6. Rapid price reductions on smart machines will enable manufacturers to digitally transform legacy processes and pursue new digital models that weren’t in reach before. For many smaller and mid-tier manufacturers, 2019 will be the year they can afford smart production machines to help replace time-consuming legacy processes that stood in the way of pursuing new digital business models. With legacy production systems replaced by smart machines, quick-response business models that allow manufacturers to scale their product lines and add new ones will be in reach.
7. Manufacturers looking to escape costly price wars and premature commoditization of their products will fast-track smart, connected products. It’s not just industrial manufacturers facing price wars and commoditized product pressures. Manufacturers across several markets are dropping prices in the hopes of finding more sales, but this drains margin dollars. Forward-thinking manufacturers are shifting their product strategies to smart, connected products now, and those adopting IoT into their product strategies predict that in two years, 67 percent of their entire product portfolios will be smart, connected products. The cumulative revenue growth rate for manufacturing from smart, connected products is projected to grow by 16.22 percent from 2017 to 2022 according to Capgemini’s report, Digital Engineering: The new growth engine for discrete manufacturers.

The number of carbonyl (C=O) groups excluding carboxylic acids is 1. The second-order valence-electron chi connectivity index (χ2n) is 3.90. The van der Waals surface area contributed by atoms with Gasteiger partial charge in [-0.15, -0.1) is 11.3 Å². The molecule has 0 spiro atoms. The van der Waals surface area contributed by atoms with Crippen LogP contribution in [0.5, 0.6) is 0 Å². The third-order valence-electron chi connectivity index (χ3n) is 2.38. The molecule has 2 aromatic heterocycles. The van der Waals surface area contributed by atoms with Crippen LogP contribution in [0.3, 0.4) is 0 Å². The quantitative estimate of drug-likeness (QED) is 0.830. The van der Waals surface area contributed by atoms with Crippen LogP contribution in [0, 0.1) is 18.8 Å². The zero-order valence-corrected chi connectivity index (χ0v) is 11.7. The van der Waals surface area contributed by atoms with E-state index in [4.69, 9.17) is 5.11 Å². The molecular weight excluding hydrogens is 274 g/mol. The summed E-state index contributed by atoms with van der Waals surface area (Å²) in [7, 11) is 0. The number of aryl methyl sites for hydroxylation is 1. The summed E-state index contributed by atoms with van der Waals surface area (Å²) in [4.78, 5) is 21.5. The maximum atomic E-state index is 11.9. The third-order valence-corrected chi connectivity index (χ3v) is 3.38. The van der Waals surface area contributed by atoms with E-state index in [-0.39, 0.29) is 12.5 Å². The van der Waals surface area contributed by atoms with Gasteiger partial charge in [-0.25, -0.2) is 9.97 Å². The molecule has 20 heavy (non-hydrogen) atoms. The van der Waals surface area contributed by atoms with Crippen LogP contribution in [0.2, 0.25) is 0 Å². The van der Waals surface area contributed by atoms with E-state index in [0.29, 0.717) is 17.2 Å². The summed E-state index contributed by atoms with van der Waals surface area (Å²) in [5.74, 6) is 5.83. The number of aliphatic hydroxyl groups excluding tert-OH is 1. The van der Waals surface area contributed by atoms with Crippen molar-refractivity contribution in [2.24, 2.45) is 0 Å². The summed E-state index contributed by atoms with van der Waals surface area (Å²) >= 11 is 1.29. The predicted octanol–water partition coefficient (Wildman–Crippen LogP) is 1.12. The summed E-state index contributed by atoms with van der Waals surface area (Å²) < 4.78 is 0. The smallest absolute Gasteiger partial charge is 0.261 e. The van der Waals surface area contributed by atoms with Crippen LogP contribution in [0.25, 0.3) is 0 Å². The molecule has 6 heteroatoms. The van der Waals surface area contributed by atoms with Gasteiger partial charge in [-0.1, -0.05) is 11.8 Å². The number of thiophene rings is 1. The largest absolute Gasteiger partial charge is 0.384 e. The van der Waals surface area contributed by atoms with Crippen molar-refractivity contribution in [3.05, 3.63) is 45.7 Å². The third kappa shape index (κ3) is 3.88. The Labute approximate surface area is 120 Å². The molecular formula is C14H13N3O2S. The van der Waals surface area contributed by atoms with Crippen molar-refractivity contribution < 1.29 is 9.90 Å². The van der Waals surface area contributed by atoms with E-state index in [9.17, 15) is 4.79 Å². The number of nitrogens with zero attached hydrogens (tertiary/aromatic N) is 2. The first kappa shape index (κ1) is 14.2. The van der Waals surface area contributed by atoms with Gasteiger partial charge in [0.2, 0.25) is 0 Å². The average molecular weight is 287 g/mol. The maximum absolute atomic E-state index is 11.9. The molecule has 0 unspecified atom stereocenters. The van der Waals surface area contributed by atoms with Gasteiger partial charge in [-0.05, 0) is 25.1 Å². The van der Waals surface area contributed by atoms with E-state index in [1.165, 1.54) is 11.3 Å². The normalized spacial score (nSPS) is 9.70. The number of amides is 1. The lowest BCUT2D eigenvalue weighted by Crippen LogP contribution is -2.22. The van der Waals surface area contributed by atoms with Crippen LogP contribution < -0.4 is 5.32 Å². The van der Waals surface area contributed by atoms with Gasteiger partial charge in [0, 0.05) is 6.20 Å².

8. With the proliferation of IoT endpoints across supply chains and production centers, the manufacturing industry realizes every identity is a new security perimeter. For many manufacturers, the integration of information technologies (IT) and operational technologies (OT) is the highest priority with little afterthought given to security. The challenge in 2019 will be protecting every threat surface and endpoint across the proliferating series of IoT-enabled supply chains and production networks. The manufacturing industry is going to experience several breaches in 2019, and it will take one that shuts down a production line to make the concept of Zero Trust Security (ZTS) a reality. ZTS begins with Next-Gen Access (NGA) that verifies every access attempt to every resource on a network along with machine learning to assign risk scores to every login attempt.